Although SDMI was essentially formed to bring the MP3 format under control, the MP3 format has its own momentum; some major players have opted to recognize the prevalence of MP3 in the interest of getting a product on sale. Sony announced last week that in January it plans to start selling a $400 Walkman-style device that will play digitally downloadable music. This "Memory Stick" Walkman will come bundled with software to convert MP3 files to Sony's own format, ATRAC3. (Later versions will work with other formats.)

To complicate matters further, as the SDMI standard moves toward becoming a label you can look for in a computer store or on a CD, the software industry is moving ahead with a variety of proprietary digital music formats. It's something of a binary land grab; each of these contenders hopes to get a major piece of the action:

* A2b {lt}http://www.a2bmusic.com{gt}. This format, developed by an AT&T subsidiary, allows record companies to add lyrics, production credits and cover art to a song, but its player doesn't handle any other file formats. Software is available for Win 95, 98, NT and Power Mac.

* Liquid Audio {lt}http://www.liquidaudio.com{gt}. Redwood City, Calif.-based Liquid Audio's file format offers window-dressing capabilities similar to a2b; it's available for Win 95, 98, NT and Power Mac.

* RealAudio {lt}http://www.real.com{gt}. Though Real Networks' RealAudio is best known as a streaming format used to beam music across the Internet "live," some RealAudio files can also be saved for later playback. Many portable listening devices do not support RealAudio now, but RCA's upcoming Lyra will. RealJukebox is available or Win 95, 98 and NT; older RealAudio software is available for the Mac OS and many variations of Unix.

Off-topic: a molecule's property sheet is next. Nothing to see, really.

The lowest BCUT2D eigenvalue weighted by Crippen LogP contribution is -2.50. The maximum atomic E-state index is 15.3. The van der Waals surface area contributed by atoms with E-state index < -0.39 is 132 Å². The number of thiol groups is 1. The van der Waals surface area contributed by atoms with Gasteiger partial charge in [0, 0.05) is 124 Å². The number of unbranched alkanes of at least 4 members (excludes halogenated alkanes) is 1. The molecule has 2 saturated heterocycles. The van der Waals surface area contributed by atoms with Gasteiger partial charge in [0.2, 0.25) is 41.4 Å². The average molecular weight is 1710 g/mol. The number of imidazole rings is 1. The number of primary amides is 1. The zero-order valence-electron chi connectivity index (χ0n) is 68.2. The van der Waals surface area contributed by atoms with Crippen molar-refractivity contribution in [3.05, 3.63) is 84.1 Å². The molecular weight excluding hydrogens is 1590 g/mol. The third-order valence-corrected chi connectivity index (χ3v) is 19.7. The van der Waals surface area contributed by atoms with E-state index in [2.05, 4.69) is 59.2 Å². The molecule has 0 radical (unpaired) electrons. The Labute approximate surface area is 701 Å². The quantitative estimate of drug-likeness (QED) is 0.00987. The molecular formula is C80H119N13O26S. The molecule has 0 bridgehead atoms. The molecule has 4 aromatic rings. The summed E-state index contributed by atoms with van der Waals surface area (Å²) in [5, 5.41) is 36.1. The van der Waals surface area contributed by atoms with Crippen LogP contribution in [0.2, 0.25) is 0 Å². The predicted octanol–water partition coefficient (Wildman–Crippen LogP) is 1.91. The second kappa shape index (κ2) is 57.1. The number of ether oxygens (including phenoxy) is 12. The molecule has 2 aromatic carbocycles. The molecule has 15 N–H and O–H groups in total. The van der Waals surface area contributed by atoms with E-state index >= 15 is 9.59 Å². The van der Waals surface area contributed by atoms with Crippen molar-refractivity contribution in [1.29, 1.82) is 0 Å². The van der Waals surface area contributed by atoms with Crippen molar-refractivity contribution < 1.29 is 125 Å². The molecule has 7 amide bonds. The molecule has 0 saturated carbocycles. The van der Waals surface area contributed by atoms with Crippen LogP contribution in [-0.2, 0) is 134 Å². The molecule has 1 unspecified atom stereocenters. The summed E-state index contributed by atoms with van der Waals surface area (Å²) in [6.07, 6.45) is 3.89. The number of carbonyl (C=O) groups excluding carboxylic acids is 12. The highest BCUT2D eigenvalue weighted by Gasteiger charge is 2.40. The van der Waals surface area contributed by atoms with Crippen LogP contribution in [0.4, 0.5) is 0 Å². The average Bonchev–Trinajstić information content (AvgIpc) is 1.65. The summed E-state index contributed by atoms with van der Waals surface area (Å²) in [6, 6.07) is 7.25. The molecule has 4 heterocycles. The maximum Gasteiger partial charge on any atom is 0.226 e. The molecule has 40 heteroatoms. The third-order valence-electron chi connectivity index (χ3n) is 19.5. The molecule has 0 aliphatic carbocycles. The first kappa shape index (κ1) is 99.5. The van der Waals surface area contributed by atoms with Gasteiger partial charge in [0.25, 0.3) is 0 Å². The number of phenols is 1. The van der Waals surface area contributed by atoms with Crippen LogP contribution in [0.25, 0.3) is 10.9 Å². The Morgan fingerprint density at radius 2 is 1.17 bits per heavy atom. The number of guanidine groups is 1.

* Windows Media Audio {lt}http://windowsmedia.microsoft.com{gt}. The most recent format, Microsoft's Windows Media Audio allows music files to be compressed tighter than the MP3 standard allows. It's available for Win 95, 98 and NT.

It's confusing. Fortunately, unlike a Beta VCR or a Divx DVD player, there are free versions of all of this software, so there's no financial risk attached to downloading one or another program. And there are moves afoot to clarify the format chaos. The software players are starting to handle different formats--RealJukebox covers almost all of the formats out there, and both the Liquid Audio and Windows Media players speak fluent MP3. And new hardware should handle the different formats without the consumer needing to bother with translation software. "As downloading becomes more mainstream," said Lucas Graves, an analyst covering Web technologies and digital music for Jupiter Communications, "any company that wants to make money has to quarantee that the consumer doesn't have to worry about three-letter extensions."

For now, though, the only thing that's clear is that MP3 works, is widely used and seems to be here to stay--even if it makes lots of music-industry executives uneasy. "MP3 has become the de facto standard," said Graves. "None of the other formats are in a position to dethrone MP3 today."